Immediate Source of Acquisition

Several collectors, scholars, curators and notables have contributed to the collection of Syriac manuscripts at Leiden University. The following persons have donated manuscripts:

  1. Johan Boreel (1577-1629), notable from Middelburg (Or. 213)
  2. Wolpherdus Senguerdius (1646-1724), professor of philosophy at Leiden University (Or. 1204)
  3. J. Rendel Harris, March 18 1908, Professor of Biblical Languages at Cambridge (Or. 5531)
  4. Basile Nikitine (1885-1960), Russian Vice-Consul in Urumia (Or. 6303)
  5. W. Baars (Or. 11.072)

The copies of Syriac manuscripts which were registered as Or. 1638-Or. 1644 were donated by J.P.N. Land in 1858. Some were edited by Land, some were translated by him into Latin, some were both. After his promotion, Land was asked by professor Juynboll to investigate the major Syriac manuscripts of the British Museum in London, and to copy these for Leiden University Library. Most of these copies are collected in Land’s Anecdota Syriaca which was published in four volumes between 1862 and 1875.

The following Syriac manuscripts were purchased by Leiden University Library:

  1. or. 14.460 was purchased in May 1978 from Mr. L. van der Wal Leiden.
  2. or. 14.607-Or. 14.611 were purchased by auction in May 1979 from Messrs. A.L. van Gendt & Co. antiquarian booksellers and auctioneers in Amsterdam
  3. or. 5797 was purchased in 1913 through the intermediary of and for the use by A.J. Wensinck (1882-1939), professor in Semitic languages at Leiden University, in his Legends of Eastern saints chiefly from Syriac sources. Leiden, (Brill) 1911-1913.


No future additions are to be expected.


  • Dozy, R.P.A et al., Catalogus codicum Orientalium Bibliothecae Academiae Lugduno-Batavae . 6 vols. Leiden, 1851-1877. (CCO).
  • Gesenius, W., De Bar Alio et Bar Bahlulo. Lexicographis Syro-Arabicis ineditis commentatio liter.-philol. , Leipzig 1834.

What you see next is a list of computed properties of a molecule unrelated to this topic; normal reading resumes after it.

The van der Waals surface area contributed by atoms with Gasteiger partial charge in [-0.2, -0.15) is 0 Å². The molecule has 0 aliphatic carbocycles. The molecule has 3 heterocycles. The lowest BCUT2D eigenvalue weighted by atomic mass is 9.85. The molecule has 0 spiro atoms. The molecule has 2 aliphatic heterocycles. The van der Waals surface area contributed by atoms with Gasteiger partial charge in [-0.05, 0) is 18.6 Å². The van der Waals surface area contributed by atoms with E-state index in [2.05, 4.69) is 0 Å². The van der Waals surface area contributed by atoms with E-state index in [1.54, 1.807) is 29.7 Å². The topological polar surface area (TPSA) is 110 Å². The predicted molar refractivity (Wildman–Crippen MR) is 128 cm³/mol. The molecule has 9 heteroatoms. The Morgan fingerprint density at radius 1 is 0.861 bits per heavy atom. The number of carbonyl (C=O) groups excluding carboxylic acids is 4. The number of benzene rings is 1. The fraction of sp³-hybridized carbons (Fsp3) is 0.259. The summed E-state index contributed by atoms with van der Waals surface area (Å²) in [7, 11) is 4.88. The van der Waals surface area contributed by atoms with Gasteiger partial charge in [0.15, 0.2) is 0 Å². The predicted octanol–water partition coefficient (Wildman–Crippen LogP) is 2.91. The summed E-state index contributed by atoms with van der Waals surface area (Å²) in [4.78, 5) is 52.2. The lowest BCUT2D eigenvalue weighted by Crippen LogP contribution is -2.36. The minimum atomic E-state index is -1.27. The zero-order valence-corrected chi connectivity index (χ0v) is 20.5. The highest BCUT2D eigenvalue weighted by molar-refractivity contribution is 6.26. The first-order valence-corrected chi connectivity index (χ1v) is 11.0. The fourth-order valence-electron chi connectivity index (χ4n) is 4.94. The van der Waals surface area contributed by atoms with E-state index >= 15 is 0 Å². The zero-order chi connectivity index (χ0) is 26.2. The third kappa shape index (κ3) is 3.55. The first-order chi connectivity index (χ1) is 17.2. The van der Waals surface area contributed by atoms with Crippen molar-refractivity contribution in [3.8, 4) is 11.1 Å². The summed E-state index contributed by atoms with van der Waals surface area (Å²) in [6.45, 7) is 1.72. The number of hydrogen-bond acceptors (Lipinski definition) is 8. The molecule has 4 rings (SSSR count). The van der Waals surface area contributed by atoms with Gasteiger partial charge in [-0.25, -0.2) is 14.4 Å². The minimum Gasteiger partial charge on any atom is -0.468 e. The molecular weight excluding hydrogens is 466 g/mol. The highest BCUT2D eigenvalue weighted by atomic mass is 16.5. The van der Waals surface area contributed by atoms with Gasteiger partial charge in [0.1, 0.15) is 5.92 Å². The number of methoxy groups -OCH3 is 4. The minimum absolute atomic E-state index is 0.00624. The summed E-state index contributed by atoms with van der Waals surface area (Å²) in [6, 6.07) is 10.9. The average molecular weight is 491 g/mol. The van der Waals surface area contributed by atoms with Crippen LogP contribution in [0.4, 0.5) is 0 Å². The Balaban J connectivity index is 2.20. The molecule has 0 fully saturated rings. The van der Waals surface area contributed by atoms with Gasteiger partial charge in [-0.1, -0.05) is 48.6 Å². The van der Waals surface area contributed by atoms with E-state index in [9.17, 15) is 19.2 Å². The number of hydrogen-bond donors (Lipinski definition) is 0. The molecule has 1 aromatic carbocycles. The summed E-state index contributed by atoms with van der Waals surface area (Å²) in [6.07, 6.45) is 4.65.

• Goeje, M.J. de, M.Th. Houtsma, Catalogus codicum Arabicorum Bibliothecae Academiae Lugduno-Batavae. 2 vols. Leiden, 1888-1907. (CCA).
  • Gregory, C.R., Textkritik des Neuen Testaments. Leipzig 1909.
  • Hamilton, A., Franciscus Raphelengius. The Hebraist and his manuscripts, in De Gulden Passer, 68 (1990).
  • Janson, A.G.P., Summiere Beschrijvingen . Leiden, [s.a.]
  • Juynboll, Th.W.J. en Weyers, H.E., Orientalia, Amsterdam 1840-1846.
  • Land, J.P.N., Anecdota Syriaca . I: Symbolae Syriacae. Insunt tabulae XXVIII lith . II: Joannis episcopi Ephesi Monophysitae scripta historica quot-quot adhuc inedita supererant. Insunt tabulae II lith. III: Zachariae episcopi Mitylenes aliorumque scripta historica Graece plerumque deperdita. Inest tab. lith. IV: Otja Syriaca. Insunt tabulae VIII. Leiden 1862-1875.
  • Voorhoeve, P., Handlist of Arabic manuscripts in the library of the University of Leiden and other collections in the Netherlands. 2nd, enl. ed. The Hague [etc.], 1980.


The material of this collection can be requested at the Special Collections Reading Room.

Collection guide of the Syriac manuscripts collection (1183-1889)
Collectie Syrische handschriften
Robert Kerr, 2006
Language of description
Script of description
Code for undetermined script
Language of description note
This finding aid has been written in English.

Repository Details

Part of the Leiden University Libraries Archives & Collections Repository

Witte Singel 27
Leiden 2311 BG Netherlands